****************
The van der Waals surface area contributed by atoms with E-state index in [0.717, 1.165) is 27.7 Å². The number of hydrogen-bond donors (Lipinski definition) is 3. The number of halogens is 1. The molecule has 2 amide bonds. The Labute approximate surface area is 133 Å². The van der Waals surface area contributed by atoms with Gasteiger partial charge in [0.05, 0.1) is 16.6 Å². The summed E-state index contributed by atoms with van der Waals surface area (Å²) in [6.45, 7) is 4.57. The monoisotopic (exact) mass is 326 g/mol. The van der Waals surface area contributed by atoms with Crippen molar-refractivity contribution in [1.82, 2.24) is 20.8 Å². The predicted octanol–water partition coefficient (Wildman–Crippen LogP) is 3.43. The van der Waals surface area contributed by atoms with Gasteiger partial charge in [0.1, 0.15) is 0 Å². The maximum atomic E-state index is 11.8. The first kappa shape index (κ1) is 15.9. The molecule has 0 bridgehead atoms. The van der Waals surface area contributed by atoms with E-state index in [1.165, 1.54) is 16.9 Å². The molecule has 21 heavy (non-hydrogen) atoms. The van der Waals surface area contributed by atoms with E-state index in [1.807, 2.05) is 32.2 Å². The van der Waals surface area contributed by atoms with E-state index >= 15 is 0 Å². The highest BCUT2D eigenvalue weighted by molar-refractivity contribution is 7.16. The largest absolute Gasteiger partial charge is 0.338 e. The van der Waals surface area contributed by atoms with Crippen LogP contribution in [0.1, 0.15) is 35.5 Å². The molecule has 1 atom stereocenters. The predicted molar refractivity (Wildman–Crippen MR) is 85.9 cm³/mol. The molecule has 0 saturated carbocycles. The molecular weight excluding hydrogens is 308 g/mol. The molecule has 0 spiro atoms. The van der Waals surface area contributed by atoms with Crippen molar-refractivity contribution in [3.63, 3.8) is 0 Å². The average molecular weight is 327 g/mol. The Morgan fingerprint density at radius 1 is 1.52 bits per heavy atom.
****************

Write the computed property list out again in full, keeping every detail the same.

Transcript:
The van der Waals surface area contributed by atoms with E-state index in [0.717, 1.165) is 27.7 Å². The number of hydrogen-bond donors (Lipinski definition) is 3. The number of halogens is 1. The molecule has 2 amide bonds. The Labute approximate surface area is 133 Å². The van der Waals surface area contributed by atoms with Gasteiger partial charge in [0.05, 0.1) is 16.6 Å². The summed E-state index contributed by atoms with van der Waals surface area (Å²) in [6.45, 7) is 4.57. The monoisotopic (exact) mass is 326 g/mol. The van der Waals surface area contributed by atoms with Crippen molar-refractivity contribution in [1.82, 2.24) is 20.8 Å². The predicted octanol–water partition coefficient (Wildman–Crippen LogP) is 3.43. The van der Waals surface area contributed by atoms with Gasteiger partial charge in [0.1, 0.15) is 0 Å². The maximum atomic E-state index is 11.8. The first kappa shape index (κ1) is 15.9. The molecule has 0 bridgehead atoms. The van der Waals surface area contributed by atoms with E-state index in [1.165, 1.54) is 16.9 Å². The molecule has 21 heavy (non-hydrogen) atoms. The van der Waals surface area contributed by atoms with E-state index in [1.807, 2.05) is 32.2 Å². The van der Waals surface area contributed by atoms with E-state index >= 15 is 0 Å². The highest BCUT2D eigenvalue weighted by molar-refractivity contribution is 7.16. The largest absolute Gasteiger partial charge is 0.338 e. The van der Waals surface area contributed by atoms with Crippen LogP contribution in [0.1, 0.15) is 35.5 Å². The molecule has 1 atom stereocenters. The predicted molar refractivity (Wildman–Crippen MR) is 85.9 cm³/mol. The molecule has 0 saturated carbocycles. The molecular weight excluding hydrogens is 308 g/mol. The molecule has 0 spiro atoms. The van der Waals surface area contributed by atoms with Crippen molar-refractivity contribution in [3.63, 3.8) is 0 Å². The average molecular weight is 327 g/mol. The Morgan fingerprint density at radius 1 is 1.52 bits per heavy atom.